If there were under performers, give them an opportunity to excel in the renewed positive environment or address those concerns on an individual, private basis. The last thing you want are over performers throwing their hands up in disgust over another crisis created by people who ought to know better.

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Thursday, May 20

Producing Better Writers: Public Relations Or Advertising?


When Andrew Fowler followed my integrated communication post by asking whether advertising could replace public relations, it opened a related sub discussion worth some attention.

Does Advertising Or Public Relations Have Better Storytelling Skills?

Fowler set the stage by offering up that he thought "people in advertising are better at telling interesting stories." Ike Pigott was the first to question the idea, offering "[people in advertising] don’t have better storytelling skills, and are often much poorer writers. Often." And then David Meerman Scott added "brand journalism is a much better way to do what PR used to do so well."

There are plenty of other great comments too, folks like Jeremy Toeman, Brian Cross, Jerry Ketel, and others. I especially appreciated the comment by Bob Geller that tends to be closest to my view, which is that both are important but different.

When it comes to writing, or even creativity, we might as well be asking ourselves whether fiction writers are better than non-fiction writers or whether poets are better than journalists. They are difficult to compare because they tend to be different.

Some writers are good at one thing. Some writers are good at other things. And only a handful can dance in any medium.

However, with the exception of the handful, there are noticeable differences in education, experience, and skill sets. And so, as an instructor who also works within all disciplines, let's take an admittedly generalized look at some writers within the communication field.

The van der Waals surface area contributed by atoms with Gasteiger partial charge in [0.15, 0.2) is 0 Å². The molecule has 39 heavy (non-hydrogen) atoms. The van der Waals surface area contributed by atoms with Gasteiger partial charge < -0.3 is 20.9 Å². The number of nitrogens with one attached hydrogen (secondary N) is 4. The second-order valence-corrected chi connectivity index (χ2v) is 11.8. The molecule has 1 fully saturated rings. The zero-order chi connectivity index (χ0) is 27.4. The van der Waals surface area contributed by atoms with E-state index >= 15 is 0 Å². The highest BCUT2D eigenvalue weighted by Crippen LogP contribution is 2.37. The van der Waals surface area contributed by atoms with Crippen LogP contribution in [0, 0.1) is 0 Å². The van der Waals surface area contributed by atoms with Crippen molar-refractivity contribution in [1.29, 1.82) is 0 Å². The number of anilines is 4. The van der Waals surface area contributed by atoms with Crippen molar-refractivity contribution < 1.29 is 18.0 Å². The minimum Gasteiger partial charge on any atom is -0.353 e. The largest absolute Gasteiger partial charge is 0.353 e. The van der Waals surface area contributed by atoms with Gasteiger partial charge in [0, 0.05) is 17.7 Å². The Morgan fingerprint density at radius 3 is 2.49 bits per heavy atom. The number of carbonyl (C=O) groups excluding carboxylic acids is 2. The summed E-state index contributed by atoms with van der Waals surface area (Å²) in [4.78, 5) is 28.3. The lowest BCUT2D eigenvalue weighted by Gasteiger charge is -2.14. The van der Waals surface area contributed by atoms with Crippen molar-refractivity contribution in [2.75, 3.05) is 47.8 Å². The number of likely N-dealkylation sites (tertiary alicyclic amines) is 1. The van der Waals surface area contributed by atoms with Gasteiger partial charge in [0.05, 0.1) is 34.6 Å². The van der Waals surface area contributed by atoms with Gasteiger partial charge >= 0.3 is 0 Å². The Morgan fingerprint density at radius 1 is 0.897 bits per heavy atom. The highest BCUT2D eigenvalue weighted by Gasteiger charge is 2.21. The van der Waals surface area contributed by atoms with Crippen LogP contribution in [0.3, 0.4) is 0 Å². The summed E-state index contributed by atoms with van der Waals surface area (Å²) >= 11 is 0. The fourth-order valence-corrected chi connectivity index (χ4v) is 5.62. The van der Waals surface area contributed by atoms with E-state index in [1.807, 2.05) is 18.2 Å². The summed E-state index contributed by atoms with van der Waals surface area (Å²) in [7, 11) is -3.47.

Advertising. Copywriters (and some designers who think they can write) are generally creative in a divergent sort of way, well-skilled in short-format conversational writing, storytelling, and alliteration.

When the copy and content is good, these writers accomplish the impossible by convincing people to become aware of or even purchase a product even though those people know that is precisely what the writer is trying to do. How cool is that? Sometimes their work is even adopted into pop culture.

Of course, not many have heard of the Associated Press Stylebook. They're often certain they'll come up with something more interesting than any client might provide in an interview. And they tend to tune out long-format assignments.

Public Relations. Public relations writers, specifically those with a journalism background, are especially good at making the most boring content sound interesting. The best of them subscribe to the notion that there are no boring stories, just boring storytellers.

When they write someone else's story, they become as a passionate as the people they write about while writing within the tightest constraints, usually sacrificing their own style in favor of a publication, corporate voice, or audience. They can also find enough facts to bend almost anything in their direction.